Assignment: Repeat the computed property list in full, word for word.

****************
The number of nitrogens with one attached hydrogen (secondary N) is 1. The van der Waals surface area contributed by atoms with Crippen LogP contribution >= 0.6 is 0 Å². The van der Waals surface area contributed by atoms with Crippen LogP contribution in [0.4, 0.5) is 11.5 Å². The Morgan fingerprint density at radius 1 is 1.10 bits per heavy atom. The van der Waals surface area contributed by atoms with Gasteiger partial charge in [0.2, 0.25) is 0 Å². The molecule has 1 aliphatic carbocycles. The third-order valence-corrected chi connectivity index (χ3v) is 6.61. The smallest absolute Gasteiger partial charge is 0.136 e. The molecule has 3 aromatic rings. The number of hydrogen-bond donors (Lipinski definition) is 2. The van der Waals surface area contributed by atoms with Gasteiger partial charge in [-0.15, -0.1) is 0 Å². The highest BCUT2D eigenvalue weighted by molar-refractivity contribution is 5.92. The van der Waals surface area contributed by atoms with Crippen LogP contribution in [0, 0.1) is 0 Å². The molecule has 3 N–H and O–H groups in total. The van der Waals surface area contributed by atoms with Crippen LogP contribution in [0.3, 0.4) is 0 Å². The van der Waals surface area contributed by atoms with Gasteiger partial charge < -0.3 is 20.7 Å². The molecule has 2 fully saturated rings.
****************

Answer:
The number of nitrogens with one attached hydrogen (secondary N) is 1. The van der Waals surface area contributed by atoms with Crippen LogP contribution >= 0.6 is 0 Å². The van der Waals surface area contributed by atoms with Crippen LogP contribution in [0.4, 0.5) is 11.5 Å². The Morgan fingerprint density at radius 1 is 1.10 bits per heavy atom. The van der Waals surface area contributed by atoms with Gasteiger partial charge in [0.2, 0.25) is 0 Å². The molecule has 1 aliphatic carbocycles. The third-order valence-corrected chi connectivity index (χ3v) is 6.61. The smallest absolute Gasteiger partial charge is 0.136 e. The molecule has 3 aromatic rings. The number of hydrogen-bond donors (Lipinski definition) is 2. The van der Waals surface area contributed by atoms with Gasteiger partial charge in [-0.15, -0.1) is 0 Å². The highest BCUT2D eigenvalue weighted by molar-refractivity contribution is 5.92. The van der Waals surface area contributed by atoms with Crippen LogP contribution in [0, 0.1) is 0 Å². The molecule has 3 N–H and O–H groups in total. The van der Waals surface area contributed by atoms with Crippen LogP contribution in [0.3, 0.4) is 0 Å². The van der Waals surface area contributed by atoms with Gasteiger partial charge < -0.3 is 20.7 Å². The molecule has 2 fully saturated rings.